The trip had all the West in it. The beauty. The exhilaration. The emptiness. The scars. The exploitation. Before I could despair too much about Pinedale, Bruce had pointed the plane northwest toward the Grand Tetons, where it had snowed the night before. We flew through an ocean of clouds right up to the mountains, a thousand feet below their peaks, and what we saw was a sharp and cutting sight. Fresh snow over gray jagged rocks and the peaks themselves so snow-covered and close, they shone like sharp chunks of ice. 

From the Tetons, we had flown to Libby, Montana, close to the Canadian border, where we had spent two nights in the Yaak Valley. From there we headed here, to “The Bob,” as the Bob Marshall Wilderness is called, just the sort of wild place that we desperately need to hold onto. Down below us no machines (including bicycles) or roads are allowed (at least not yet), which allows for our country’s densest grizzly bear population outside of Alaska and thriving populations of moose, lynx, mountain lion, bighorn, and wolf. The land, over a million acres, is made up of national forests designated as roadless areas under the Wilderness Act of 1964, and no mining or logging is allowed. It stands as something of a miracle in these crass and commercial times.

We fly down over the snow-capped peaks of the China Wall, a 22-mile-long landform that arcs like a dragon’s back, guarding the wilderness, and down into the grasslands of central Montana. Bruce and I land in the town of Lewiston, where we take the courtesy car, the keys left for overnighting pilots like Bruce, over to the Super Eight. In the morning, we take off with a small group of journalists and environmentalists and fly along the Missouri River over the American Prairie Reserve, a corrugated landscape of hills and grasslands that runs east toward Roosevelt’s Badlands. The purpose of the reserve, once again, is to connect, and the first thing that the APR hopes to connect is people to the land. Here, along the Missouri Breaks where Lewis and Clarke paddled, 10 million acres of public land is landlocked by private ranch land, and the goal is to open that landscape up to we, the people. But the other goal is to return all the native animals to the prairie, and thanks to the group’s efforts, hundreds of buffalo now roam these hilly grasslands. There is another more secret but grander ambition as well: to connect this prairie wilderness to The Bob and to Glacier National Park to the west and north and to Yellowstone in the southwest, creating a great triangle of connection for wolves, bears, and buffalo. This seems absurdly ambitious, but there is already evidence that it is happening, with wolves, those great roamers, leading the way, and grizzlies tentatively coming down out of the mountains to reinhabit their ancient homeland on the plains.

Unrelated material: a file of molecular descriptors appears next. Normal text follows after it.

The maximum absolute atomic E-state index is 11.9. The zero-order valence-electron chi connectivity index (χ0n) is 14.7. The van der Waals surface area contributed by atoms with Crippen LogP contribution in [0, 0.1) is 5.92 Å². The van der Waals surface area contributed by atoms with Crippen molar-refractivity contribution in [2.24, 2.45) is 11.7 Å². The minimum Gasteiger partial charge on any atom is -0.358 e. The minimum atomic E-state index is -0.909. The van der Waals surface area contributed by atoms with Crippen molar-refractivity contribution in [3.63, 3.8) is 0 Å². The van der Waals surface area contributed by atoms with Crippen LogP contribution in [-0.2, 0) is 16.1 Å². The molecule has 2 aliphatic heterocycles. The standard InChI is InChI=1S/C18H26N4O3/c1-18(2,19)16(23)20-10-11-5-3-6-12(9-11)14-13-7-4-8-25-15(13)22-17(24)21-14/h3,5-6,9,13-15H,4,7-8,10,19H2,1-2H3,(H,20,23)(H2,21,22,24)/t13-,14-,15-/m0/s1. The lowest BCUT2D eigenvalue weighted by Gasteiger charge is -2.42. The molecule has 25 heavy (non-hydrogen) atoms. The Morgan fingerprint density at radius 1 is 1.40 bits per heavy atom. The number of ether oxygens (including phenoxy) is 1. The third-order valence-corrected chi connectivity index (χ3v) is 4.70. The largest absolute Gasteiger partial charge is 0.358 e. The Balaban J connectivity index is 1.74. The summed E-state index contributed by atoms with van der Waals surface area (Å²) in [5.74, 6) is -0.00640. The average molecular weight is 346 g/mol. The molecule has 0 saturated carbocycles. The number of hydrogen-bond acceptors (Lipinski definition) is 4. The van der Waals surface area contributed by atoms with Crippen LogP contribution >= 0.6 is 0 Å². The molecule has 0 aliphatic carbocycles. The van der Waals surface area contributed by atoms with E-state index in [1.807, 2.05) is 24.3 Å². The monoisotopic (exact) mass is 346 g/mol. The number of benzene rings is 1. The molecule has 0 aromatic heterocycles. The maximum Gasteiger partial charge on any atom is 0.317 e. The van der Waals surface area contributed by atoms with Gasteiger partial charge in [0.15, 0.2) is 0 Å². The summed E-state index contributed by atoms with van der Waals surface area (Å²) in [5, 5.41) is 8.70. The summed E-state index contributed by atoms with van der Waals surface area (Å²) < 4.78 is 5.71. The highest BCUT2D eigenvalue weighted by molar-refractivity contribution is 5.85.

I understand that the western landscape is injured, battered, threatened, all of that. There is no sense claiming it isn’t. But it is still glorious. It still holds not just hope but possibility. Imagine what would happen if humans simply left it as it was for a year. Imagine if we did it for two years, or five. Imagine the resilience and wildness of a place like this, still even today, and the possibility that we could connect it to other wild, resilient places. 

Tomorrow we will start our return flight, and I can go back to feeling pessimistic about how human beings have damaged this great world.

Today I will let myself feel we have done something right.